“The world is over-armed and peace is under-funded”, said Ban Ki-moon, well to the point. This is the great challenge that the Peace Congress in Berlin will face. The question of disarmament should be put back on the international agenda and that can only be achieved by civil society and the peace movement acting together.
The same situation can be found in Germany, the Defense Minister von der Leyen has made it clear on Friday that the additional 2.3 billion Euros in military spending is the first step towards the 2% of GDP. This is the requirement for all NATO members and it means 60 billion euros annual defence spending in the case of Germany. This can only be financed through drastic cuts in social, educational and environmental areas.
UN General Assembly of the peace movement
According to Reiner Braun from IPB these figures show the great need for this Congress, which takes place from 30.09. – 3.10. in the Technical University of Berlin. According to IPB information it will be the world’s largest peace meeting in 2016, a kind of UN General Assembly of the peace movement with so far 920 registered participants from 75 countries.
The subject area of the Congress covers all major challenges that the peace movement is facing today to which answers, even partial ones, are yet to be found. The Syria conflict, for example, is covered by three major events. Nuclear disarmament, military spending and arms exports are other issues that will run through the entire Congress.
The discussion will not stop at demands for disarmament but it wants to concretely debate transformation: how to transform the current situation into a new one where disarmament defines the real agenda and policy.
Closer together in the light of war and conflicts
At the end of the Congress, the IPB will present an action-plan to the participants and the organizations present. This includes various proposals for joint actions by the peace movement. “Individual organizations, initiatives and groups have to come closer together to face war and conflicts,” emphasized Reiner Braun. A first step in this direction could be to organize a global day of demonstrations for disarmament next year.
This conference will not only speak about peace, but all participants are invited to an action on Saturday October 1st. On the eve of International Day of Nonviolence (Gandhi’s birthday) to form a living peace sign in front of the university building with 1000 participants.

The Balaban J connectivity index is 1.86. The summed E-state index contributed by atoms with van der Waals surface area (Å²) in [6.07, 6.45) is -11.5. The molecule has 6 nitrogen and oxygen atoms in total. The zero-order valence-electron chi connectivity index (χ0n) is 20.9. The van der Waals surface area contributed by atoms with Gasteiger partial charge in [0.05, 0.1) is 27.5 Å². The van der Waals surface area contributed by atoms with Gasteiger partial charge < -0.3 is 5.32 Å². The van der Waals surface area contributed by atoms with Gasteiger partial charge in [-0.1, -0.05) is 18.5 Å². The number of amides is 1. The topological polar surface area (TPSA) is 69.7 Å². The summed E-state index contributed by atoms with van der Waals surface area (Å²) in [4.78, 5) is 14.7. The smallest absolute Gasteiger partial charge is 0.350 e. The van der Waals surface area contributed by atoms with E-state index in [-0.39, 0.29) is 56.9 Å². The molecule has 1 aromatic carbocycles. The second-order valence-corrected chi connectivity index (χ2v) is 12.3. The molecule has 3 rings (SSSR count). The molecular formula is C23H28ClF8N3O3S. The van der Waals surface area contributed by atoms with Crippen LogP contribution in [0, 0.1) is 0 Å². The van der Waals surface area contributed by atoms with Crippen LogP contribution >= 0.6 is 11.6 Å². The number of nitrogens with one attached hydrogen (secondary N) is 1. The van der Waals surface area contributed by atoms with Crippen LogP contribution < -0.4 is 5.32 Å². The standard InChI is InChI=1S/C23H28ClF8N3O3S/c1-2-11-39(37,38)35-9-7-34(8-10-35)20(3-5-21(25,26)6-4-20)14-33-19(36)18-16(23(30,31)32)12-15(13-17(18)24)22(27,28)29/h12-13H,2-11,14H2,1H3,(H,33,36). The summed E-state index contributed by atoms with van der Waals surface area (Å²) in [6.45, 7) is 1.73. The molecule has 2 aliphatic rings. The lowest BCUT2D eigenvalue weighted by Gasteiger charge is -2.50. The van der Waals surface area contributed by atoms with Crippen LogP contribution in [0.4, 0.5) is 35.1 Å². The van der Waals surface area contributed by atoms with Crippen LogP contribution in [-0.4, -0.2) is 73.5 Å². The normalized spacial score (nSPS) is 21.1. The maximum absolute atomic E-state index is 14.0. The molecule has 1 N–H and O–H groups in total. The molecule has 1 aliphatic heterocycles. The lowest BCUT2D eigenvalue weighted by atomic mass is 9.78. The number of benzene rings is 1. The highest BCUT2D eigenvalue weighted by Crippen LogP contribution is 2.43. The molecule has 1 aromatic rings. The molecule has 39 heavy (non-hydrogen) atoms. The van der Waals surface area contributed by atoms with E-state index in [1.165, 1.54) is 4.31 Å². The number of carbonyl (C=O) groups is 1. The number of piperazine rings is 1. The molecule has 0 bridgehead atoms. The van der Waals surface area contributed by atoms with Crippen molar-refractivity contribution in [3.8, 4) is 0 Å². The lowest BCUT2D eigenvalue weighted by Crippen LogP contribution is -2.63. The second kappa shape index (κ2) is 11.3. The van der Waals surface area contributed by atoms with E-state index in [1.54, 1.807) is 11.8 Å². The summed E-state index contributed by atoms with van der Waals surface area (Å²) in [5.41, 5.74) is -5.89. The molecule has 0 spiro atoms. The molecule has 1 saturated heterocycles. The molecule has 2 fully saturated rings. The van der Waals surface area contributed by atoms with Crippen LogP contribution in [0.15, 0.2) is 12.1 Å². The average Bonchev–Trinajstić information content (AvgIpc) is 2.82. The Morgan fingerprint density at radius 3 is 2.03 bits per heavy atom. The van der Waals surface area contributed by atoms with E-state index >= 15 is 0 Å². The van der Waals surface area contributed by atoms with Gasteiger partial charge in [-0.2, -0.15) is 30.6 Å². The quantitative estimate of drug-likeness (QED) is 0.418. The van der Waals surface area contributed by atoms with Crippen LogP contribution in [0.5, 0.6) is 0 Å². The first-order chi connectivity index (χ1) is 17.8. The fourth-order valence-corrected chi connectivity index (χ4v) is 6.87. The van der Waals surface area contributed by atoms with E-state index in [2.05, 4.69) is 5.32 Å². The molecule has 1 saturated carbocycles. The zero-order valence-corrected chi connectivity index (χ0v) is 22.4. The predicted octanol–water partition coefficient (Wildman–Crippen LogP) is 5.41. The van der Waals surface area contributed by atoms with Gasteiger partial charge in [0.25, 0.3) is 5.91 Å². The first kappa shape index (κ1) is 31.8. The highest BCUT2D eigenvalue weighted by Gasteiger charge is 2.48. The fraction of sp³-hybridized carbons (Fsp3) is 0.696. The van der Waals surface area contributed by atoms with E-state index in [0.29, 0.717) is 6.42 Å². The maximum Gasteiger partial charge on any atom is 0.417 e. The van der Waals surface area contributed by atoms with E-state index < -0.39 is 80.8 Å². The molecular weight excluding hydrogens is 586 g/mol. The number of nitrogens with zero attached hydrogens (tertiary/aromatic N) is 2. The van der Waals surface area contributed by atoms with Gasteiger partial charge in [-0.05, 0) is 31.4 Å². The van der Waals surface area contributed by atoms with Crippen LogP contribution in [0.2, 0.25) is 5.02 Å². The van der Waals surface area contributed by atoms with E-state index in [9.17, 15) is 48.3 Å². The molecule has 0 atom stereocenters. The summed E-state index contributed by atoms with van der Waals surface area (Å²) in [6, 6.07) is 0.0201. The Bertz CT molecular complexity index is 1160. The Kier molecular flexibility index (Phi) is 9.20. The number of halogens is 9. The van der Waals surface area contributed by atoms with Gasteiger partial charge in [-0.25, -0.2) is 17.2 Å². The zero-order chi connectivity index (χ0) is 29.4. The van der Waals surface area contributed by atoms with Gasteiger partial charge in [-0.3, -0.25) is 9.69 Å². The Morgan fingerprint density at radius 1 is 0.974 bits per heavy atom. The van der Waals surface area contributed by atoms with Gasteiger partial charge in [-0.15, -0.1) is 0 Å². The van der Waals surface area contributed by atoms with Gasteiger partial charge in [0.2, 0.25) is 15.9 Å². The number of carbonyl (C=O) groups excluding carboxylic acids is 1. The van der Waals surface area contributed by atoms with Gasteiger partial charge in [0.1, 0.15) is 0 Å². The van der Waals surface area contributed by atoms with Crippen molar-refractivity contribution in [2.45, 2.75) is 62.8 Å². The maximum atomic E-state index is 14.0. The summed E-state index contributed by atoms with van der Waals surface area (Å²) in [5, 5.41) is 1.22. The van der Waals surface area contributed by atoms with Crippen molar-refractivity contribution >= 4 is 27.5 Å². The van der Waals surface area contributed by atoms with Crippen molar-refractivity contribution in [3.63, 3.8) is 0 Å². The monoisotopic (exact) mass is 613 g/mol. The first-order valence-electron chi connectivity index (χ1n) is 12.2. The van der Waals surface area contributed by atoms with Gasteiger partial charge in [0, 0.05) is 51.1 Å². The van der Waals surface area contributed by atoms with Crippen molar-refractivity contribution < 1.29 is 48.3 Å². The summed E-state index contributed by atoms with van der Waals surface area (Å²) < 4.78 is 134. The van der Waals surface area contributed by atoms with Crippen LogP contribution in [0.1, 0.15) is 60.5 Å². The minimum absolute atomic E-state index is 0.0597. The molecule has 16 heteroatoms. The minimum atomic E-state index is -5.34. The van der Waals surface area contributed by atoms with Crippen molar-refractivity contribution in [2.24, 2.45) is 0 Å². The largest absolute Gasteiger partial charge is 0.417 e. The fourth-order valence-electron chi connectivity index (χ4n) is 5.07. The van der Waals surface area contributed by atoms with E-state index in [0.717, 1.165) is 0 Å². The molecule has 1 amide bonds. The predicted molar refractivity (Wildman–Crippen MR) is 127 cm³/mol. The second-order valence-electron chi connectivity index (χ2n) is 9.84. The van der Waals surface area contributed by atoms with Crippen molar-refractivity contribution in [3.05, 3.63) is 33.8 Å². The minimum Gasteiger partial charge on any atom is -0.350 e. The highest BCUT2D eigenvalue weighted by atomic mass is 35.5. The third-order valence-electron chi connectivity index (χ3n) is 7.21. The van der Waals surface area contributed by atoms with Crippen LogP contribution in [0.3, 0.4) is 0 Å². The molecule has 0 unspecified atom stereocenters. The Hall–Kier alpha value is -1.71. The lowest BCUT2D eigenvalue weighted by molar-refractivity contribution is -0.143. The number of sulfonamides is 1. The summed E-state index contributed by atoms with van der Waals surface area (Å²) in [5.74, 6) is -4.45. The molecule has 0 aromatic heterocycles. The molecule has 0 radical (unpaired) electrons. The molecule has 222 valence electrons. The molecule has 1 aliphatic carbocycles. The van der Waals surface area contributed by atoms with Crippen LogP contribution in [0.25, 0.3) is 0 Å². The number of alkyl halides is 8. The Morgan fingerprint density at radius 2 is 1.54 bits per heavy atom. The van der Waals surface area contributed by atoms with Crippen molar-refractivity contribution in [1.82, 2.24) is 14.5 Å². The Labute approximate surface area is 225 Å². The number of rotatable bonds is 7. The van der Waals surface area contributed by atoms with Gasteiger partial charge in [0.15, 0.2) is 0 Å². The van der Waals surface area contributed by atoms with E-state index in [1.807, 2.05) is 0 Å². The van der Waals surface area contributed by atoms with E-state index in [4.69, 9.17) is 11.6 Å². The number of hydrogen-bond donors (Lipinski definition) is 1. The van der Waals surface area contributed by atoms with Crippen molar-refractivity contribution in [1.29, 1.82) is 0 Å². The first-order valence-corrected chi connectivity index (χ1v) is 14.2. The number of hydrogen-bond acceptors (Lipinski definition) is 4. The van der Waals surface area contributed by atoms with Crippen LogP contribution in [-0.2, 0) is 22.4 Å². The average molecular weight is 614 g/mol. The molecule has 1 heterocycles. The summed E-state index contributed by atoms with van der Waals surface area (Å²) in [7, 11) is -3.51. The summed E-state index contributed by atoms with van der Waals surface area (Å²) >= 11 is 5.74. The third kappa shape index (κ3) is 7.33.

Nuclear disarmament and a nuclear weapons ban are not sexy
Nuclear disarmament and a nuclear weapons ban are issues that hardly touch the general population or as Xanthe Hall of IPPNW puts it, “these issues are not sexy.” Since the end of the Cold War the erroneous belief prevails that the danger of nuclear war was averted. In reality, the chance for accidental or intentional nuclear disaster is greater than ever. Fortunately, the ICAN campaign manages to sensitize young people on this issue and mobilizes them.
But Hall also provided us with extremely pleasing news. The Austrian Foreign Minister Sebastian Kurz announced yesterday on behalf of a coalition of 127 States that a resolution on a nuclear weapons ban is being put forward at the UN. A majority vote for this resolution is secured and so next year negotiations on abolishing nuclear weapons will start. This resolution is the result of the Humanitarian Pledge that more than 100 countries have already signed.
Smokers won’t establish no-smoking areas, it’s the job of the non-smokers
“For 20 years there has been a complete blockade of nuclear disarmament,” Xanthe Hall explains. With a nuclear weapons ban treaty in hand, the nuclear-free states finally have a lever to overcome this blockade and to exert strong pressure on the nuclear weapons states and their allies. The idea behind it is, “Smokers won’t establish no-smoking areas, it’s the job of the non-smokers”.
“With regards to nuclear weapons, there is a very great urgency, but we see also new opportunities and the disarmament conference comes at the right time,” added Braun.
Lucas Wirl from INES is preparing together with young people from different countries, the Youth-Gathering. “We do not want to enter into substantive competition with the Congress, but young people have the opportunity to meet, exchange and network. The aim is also to empower young people to become politically active and do so in an international context.” There is a very large backlog according to Wirl.
Battle for the minds of the young people
At the end Lucas Wirl stressed that the military have selected young people as a primary target group and consider them an easily influenced part of the population.
The army reforms include an increase of advertising budget and additional training of military personnel for school visits and training for teachers. This tendency may be new in Germany but in the United States it has been common practice for a long time.
“Concerning the youth we will face literally a battle for their minds,” finishes Wirl with a warning and draws attention to the Olympic campaign in which the federal armed forces present themselves as peace-loving and builders of Olympic gold-medal winners.